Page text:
After centuries of heavy deforestation, Peru is undertaking a campaign to reforest the highlands with 60 million trees – an act that not only helps prevent the terrible flash floods that plague the tree-less mountains, but also hopes to make a small dent in climate change affecting the country.
The Incas were never great lovers of trees, in fact they cut down forests on the far Amazonian slopes of the Andes, as did other civilisations such as the Chachapoyas, to build their monumental stone cities. But nor did they have a European thirst for the reckless annihilation of nature, as to them the earth was sacred.
Since the Spanish undertook huge efforts to Europeanise the indigenous, a culture of environmental destruction has reigned in Peru. Knowledge that you might think fairly obvious – that the existence of forests prevents landslides and flash floods, and that over-logging would cause forests to disappear and push people deeper into poverty as a result – was lost thanks the rural population’s forced de-education. Even today forests are being destroyed.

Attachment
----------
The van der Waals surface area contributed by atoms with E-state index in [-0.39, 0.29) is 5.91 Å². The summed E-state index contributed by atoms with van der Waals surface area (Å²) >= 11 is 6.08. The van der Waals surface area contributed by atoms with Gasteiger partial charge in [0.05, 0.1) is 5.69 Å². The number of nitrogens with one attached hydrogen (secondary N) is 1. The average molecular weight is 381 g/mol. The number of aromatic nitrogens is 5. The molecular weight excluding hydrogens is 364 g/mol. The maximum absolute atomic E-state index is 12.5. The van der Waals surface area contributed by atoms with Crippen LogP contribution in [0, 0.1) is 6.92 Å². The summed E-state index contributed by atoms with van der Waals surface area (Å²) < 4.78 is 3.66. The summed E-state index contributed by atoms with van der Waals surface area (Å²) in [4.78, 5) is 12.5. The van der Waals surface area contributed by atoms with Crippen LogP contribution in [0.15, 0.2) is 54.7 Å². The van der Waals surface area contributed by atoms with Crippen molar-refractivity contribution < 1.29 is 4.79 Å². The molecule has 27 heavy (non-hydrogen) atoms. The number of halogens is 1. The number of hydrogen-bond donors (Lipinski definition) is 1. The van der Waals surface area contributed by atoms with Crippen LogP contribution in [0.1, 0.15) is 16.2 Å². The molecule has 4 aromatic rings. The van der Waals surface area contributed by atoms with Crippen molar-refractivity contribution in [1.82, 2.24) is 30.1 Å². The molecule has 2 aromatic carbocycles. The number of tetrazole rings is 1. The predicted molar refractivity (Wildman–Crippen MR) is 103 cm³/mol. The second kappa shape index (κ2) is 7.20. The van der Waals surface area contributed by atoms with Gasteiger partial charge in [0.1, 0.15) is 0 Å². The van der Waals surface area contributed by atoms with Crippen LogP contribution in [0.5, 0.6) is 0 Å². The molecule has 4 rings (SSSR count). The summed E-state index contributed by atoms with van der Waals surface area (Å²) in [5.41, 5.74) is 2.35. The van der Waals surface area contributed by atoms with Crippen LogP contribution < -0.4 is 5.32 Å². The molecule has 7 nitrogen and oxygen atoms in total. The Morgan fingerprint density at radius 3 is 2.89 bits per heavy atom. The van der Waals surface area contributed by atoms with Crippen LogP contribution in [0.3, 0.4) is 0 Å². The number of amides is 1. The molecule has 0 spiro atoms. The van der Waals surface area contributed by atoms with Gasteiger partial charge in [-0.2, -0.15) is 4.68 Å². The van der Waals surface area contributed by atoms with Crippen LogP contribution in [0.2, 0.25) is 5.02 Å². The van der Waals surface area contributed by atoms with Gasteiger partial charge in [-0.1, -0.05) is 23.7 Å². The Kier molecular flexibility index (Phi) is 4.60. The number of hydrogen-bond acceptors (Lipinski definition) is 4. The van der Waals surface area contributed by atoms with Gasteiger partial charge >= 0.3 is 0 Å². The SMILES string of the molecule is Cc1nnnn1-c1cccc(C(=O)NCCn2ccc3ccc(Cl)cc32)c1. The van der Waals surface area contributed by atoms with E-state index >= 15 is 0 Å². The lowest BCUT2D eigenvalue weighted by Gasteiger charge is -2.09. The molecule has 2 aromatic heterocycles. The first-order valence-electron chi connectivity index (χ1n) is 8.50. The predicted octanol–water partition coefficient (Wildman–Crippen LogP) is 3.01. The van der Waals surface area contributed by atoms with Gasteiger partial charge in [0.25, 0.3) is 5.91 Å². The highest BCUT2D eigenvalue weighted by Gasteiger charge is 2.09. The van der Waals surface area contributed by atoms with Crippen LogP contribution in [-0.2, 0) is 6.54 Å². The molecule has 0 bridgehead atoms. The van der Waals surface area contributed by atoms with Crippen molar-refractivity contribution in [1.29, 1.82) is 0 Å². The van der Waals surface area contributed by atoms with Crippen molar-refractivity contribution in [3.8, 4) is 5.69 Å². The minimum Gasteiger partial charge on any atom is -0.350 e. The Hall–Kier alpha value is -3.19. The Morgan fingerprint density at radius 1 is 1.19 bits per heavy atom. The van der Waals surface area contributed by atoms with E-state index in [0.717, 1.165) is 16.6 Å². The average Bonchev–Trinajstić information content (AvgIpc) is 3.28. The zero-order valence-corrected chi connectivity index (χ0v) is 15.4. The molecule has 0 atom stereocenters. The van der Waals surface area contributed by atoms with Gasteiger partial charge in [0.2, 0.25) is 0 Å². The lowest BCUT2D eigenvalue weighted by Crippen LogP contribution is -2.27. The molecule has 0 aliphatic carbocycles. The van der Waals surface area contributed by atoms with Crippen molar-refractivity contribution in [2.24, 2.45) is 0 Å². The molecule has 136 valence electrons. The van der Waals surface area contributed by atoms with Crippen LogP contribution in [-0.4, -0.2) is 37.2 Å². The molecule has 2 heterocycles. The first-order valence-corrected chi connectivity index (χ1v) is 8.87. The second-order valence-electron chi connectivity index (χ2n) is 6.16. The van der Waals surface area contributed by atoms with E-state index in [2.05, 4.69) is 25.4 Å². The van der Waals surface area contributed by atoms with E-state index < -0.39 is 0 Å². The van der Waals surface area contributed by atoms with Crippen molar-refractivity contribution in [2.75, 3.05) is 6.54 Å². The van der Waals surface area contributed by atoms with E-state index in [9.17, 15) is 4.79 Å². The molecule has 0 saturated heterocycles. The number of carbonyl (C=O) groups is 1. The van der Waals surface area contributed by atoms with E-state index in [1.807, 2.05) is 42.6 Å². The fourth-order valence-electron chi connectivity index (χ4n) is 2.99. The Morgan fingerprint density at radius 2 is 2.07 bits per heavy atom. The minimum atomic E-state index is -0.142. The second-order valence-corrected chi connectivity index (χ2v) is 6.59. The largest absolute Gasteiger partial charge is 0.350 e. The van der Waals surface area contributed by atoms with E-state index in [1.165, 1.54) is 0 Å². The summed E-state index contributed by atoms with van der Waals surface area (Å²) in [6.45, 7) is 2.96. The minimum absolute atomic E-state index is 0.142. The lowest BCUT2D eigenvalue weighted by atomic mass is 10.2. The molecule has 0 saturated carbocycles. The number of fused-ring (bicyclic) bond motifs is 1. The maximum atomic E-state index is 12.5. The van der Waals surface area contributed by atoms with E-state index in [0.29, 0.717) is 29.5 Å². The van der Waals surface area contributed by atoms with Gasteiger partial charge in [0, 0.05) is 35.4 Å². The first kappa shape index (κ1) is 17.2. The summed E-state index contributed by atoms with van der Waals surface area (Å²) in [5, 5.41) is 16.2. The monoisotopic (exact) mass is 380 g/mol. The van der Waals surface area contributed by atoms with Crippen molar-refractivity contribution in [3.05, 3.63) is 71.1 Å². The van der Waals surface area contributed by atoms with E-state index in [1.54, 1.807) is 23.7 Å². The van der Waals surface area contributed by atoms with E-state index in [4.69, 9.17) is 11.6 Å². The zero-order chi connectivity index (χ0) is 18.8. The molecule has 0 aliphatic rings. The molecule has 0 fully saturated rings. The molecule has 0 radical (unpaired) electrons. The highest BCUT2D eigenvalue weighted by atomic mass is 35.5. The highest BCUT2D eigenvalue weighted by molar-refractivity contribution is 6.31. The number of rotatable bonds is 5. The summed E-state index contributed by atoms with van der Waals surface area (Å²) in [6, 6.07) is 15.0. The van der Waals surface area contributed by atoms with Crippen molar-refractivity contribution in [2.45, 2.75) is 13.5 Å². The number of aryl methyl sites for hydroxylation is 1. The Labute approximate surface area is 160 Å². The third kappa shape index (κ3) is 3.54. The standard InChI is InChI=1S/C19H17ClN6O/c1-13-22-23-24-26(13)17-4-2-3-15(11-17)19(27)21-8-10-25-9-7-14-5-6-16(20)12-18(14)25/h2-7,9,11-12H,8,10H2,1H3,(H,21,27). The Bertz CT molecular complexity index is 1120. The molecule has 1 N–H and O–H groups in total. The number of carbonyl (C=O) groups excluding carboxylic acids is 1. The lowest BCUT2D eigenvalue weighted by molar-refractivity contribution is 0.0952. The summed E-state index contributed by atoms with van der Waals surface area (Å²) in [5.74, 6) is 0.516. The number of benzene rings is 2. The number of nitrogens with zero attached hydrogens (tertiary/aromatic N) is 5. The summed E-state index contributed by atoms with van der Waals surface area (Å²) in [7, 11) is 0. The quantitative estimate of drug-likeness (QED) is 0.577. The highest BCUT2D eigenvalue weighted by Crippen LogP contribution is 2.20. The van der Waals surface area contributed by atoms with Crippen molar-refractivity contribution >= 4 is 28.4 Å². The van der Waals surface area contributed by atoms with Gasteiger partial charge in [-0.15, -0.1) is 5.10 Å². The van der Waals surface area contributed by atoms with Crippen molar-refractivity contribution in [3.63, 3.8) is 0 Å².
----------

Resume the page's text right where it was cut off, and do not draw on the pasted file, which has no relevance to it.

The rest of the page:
But in order to reverse this trend the Ministry of Agriculture is continuing a campaign to plant trees, some 60 million of them, across the Andes.
In the district of Pomacancha, in Jauja, Junín, for example, 4000 trees were planted over 3.5 hectares, including eucalyptus, pine, and others. The program also consisted of education initiatives for local rural communities.
In the entire region of Junín during 2009 as many as 4 million trees were planted, bring the total, including those planted in the 2008-2009 initiative, to 100,000,000 trees nationally.
The tree planting program is expected to continue in 2010 and beyond.